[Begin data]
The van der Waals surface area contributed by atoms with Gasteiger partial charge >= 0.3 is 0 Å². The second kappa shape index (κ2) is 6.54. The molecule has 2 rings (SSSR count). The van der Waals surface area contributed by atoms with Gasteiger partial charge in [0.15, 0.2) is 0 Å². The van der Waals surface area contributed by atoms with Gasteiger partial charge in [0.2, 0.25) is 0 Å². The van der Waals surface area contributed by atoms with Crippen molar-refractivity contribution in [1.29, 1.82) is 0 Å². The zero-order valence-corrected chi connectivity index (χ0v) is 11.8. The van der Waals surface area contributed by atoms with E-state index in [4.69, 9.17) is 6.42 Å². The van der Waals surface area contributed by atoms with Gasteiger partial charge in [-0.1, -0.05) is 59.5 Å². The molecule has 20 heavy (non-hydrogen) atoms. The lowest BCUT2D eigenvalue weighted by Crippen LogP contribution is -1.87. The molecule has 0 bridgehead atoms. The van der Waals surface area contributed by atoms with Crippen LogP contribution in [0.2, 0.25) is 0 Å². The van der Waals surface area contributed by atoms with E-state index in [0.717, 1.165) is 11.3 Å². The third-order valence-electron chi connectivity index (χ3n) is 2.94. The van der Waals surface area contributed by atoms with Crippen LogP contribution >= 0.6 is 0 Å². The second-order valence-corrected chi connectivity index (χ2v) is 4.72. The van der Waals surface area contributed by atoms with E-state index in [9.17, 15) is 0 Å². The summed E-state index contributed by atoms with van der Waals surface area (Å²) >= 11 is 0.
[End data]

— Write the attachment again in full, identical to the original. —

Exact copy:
The van der Waals surface area contributed by atoms with Gasteiger partial charge >= 0.3 is 0 Å². The second kappa shape index (κ2) is 6.54. The molecule has 2 rings (SSSR count). The van der Waals surface area contributed by atoms with Gasteiger partial charge in [0.15, 0.2) is 0 Å². The van der Waals surface area contributed by atoms with Gasteiger partial charge in [0.2, 0.25) is 0 Å². The van der Waals surface area contributed by atoms with Crippen molar-refractivity contribution in [1.29, 1.82) is 0 Å². The zero-order valence-corrected chi connectivity index (χ0v) is 11.8. The van der Waals surface area contributed by atoms with E-state index in [4.69, 9.17) is 6.42 Å². The van der Waals surface area contributed by atoms with Gasteiger partial charge in [-0.1, -0.05) is 59.5 Å². The molecule has 20 heavy (non-hydrogen) atoms. The lowest BCUT2D eigenvalue weighted by Crippen LogP contribution is -1.87. The molecule has 0 bridgehead atoms. The van der Waals surface area contributed by atoms with Crippen LogP contribution in [0.2, 0.25) is 0 Å². The van der Waals surface area contributed by atoms with E-state index in [0.717, 1.165) is 11.3 Å². The third-order valence-electron chi connectivity index (χ3n) is 2.94. The van der Waals surface area contributed by atoms with Crippen LogP contribution >= 0.6 is 0 Å². The second-order valence-corrected chi connectivity index (χ2v) is 4.72. The van der Waals surface area contributed by atoms with E-state index in [9.17, 15) is 0 Å². The summed E-state index contributed by atoms with van der Waals surface area (Å²) >= 11 is 0.